We’re fishing today as part of the annual food fishery—a name residents prefer because it better reflects the reasons we fish. Most of us are not fishing for recreation or sport. We’re not interested in monetizing our catch. Instead, we want to enjoy a meal of cod fished from the waters off our front stoops. Perversely, if you visit a local grocer to buy cod, then you’ll take home frozen fillets from Iceland, Norway, or Russia.
Also perversely, while these shores boast access to an enviable supply of fresh seafood, the latest national data on food insecurity shows NL has among the highest rates across Canadian provinces. As the Independent reported back in April, the same 2017 data (from Statistics Canada’s Canadian Community Health Survey) shows nearby St. John’s is the most food insecure city in the country. And with this year’s record-breaking snowfall, followed by the ongoing pandemic, the fragility of the province’s food systems became even more visible. Sadly, when it comes to food, many in Newfoundland and Labrador live on the brink of going without.
My family isn’t in that situation—we’ve travelled at great personal expense to be here. It’s a privilege and I know it. But Orren and Hearn’s social enterprise, Fishing for Success, stays afloat in large part because people like us, many from away, pay for this experience. When they’re not offering excursions, the charitable arm of Fishing for Success is helping those who need it most to take up fishing and enjoy a meal of local cod. After all, fishing ought not be reserved for those with the ability to pay.
However, when we refer to the food fishery as recreation, it suggests it’s a luxury. It becomes easier to make arguments against the food fishery. But when it comes to the cod harvested in Newfoundland and Labrador, the majority comes from the commercial fishery, with the food fishery and other causes as a much smaller minority.
By way of example, estimates from Fisheries and Oceans Canada (DFO) presented to the House of Commons Standing Committee on Fisheries and Oceans focused on a portion of the inshore fishery from 2016 (the last year for which data broken down in this way is available). Of the harvest levels at the time, which by then totalled 13,500 tonnes, the commercial fishery took home 10,525 tonnes (comprising about 80 per cent) followed by the recreational (food) fishery (2000 t; 15 per cent share) followed by everything else—cod quality and science projects (750 t; 5.5 per cent); bycatch (175 t; 1.2 per cent); and lastly, by Indigenous communities for food, social, and ceremonial purposes (50 t; 0.3 per cent).
While the commercial fishery represents the highest share of cod landings, Canada does not yet have a recovery plan for northern cod (however, a recovery plan is reportedly in the works following revisions to the federal Fisheries Act last year). This example also shows the modest share afforded to the food fishery (non-Indigenous and Indigenous alike). It also shows the holes in relying on conservation arguments to justify food fishery restrictions. Without question, Canada needs a long-term, recovery-oriented approach for northern cod (and other species). But first we need to return to the reasons we fish—and if not as a local food source, then what?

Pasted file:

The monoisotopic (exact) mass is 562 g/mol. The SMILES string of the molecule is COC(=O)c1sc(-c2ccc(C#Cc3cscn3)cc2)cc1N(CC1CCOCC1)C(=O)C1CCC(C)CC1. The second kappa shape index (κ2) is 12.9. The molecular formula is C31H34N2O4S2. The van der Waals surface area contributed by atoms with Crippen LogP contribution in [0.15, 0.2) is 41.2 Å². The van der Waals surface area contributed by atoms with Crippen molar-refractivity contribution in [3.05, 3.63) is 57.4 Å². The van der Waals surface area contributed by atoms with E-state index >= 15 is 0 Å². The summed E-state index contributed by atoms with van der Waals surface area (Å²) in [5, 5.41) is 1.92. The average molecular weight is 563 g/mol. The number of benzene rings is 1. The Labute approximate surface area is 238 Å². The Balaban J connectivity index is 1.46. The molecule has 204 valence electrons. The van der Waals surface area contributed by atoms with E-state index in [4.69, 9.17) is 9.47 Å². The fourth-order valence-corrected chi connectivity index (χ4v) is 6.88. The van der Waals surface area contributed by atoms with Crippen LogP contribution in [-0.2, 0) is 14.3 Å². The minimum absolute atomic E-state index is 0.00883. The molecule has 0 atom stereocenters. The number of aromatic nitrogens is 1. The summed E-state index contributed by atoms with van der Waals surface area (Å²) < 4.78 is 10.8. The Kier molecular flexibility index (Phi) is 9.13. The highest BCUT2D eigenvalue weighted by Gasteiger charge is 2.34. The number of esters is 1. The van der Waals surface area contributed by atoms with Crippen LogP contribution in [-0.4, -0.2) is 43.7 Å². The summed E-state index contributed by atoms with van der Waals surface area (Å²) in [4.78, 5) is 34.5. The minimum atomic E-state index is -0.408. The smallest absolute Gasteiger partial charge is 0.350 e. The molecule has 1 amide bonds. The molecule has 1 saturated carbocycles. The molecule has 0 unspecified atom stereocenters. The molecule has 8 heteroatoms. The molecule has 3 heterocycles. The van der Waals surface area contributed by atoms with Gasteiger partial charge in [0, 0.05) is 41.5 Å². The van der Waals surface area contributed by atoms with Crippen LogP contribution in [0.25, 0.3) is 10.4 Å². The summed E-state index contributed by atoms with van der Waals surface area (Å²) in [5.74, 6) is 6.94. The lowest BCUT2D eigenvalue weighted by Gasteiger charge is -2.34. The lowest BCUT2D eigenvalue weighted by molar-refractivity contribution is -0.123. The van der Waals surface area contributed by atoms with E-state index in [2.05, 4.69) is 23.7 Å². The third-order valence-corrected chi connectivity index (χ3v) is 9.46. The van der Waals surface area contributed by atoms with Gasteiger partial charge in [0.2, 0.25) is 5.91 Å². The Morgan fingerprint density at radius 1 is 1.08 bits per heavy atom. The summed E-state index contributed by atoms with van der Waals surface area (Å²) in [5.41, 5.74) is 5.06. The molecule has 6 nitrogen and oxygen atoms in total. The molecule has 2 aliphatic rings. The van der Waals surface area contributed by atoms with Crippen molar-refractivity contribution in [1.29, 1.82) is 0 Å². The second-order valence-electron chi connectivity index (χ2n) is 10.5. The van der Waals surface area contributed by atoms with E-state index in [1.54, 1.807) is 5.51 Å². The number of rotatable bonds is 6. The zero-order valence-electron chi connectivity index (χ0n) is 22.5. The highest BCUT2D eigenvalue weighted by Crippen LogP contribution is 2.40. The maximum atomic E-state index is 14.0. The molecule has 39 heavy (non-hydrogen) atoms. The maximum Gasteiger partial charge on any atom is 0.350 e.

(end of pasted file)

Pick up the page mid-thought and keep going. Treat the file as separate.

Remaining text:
For my daughter, today is mostly about the experience. I catch her licking her lips, the salty taste spit straight from the sea. Her eyes widen and she shouts, “fish,” every time we haul up our lines. In no time we have our daily limit, which DFO sets at fifteen fish for three or more people in a boat. Experiences like this can lead people to believe cod are more plentiful than they are. Despite talk of a “cod comeback” a few years ago, northern cod is nowhere near its one-time levels of abundance. Best estimates put the species at less than half of what the population was in pre-moratorium years and even that’s optimistic considering the variety of challenges to their existence still ahead.
So why, in these troublesome times for northern cod, have I gone to such lengths for my daughter to experience cod jigging? The cod fishery propped up our boats, our piers, the livelihoods of our communities, and our spirits for hundreds of years. Fishing was once and can still be an important part of our lives. Preservation of the fish and traditional fishing approaches too requires a relationship and reverence for this big fish. I want her to gain a respect for the fish that shaped us, our people. Doing so requires she see for herself where these fish live and how we can fish in a way that protects the integrity of their habitats, their homes, indeed, our homes too.
At two-years-old, my daughter won’t learn all of this today. For today, it’s about instilling the joy of fishing—a pleasure that can stay with us from our childhood memories. That’s what has brought me back to these fishing grounds today with my daughter.
We haul up anchor and make our way back to the fishing stage, where Hearn fillets our catch. Tonight, we’ll eat what the ocean provided, not taking for granted what it took to make it happen.
Art by Kat Frick Miller.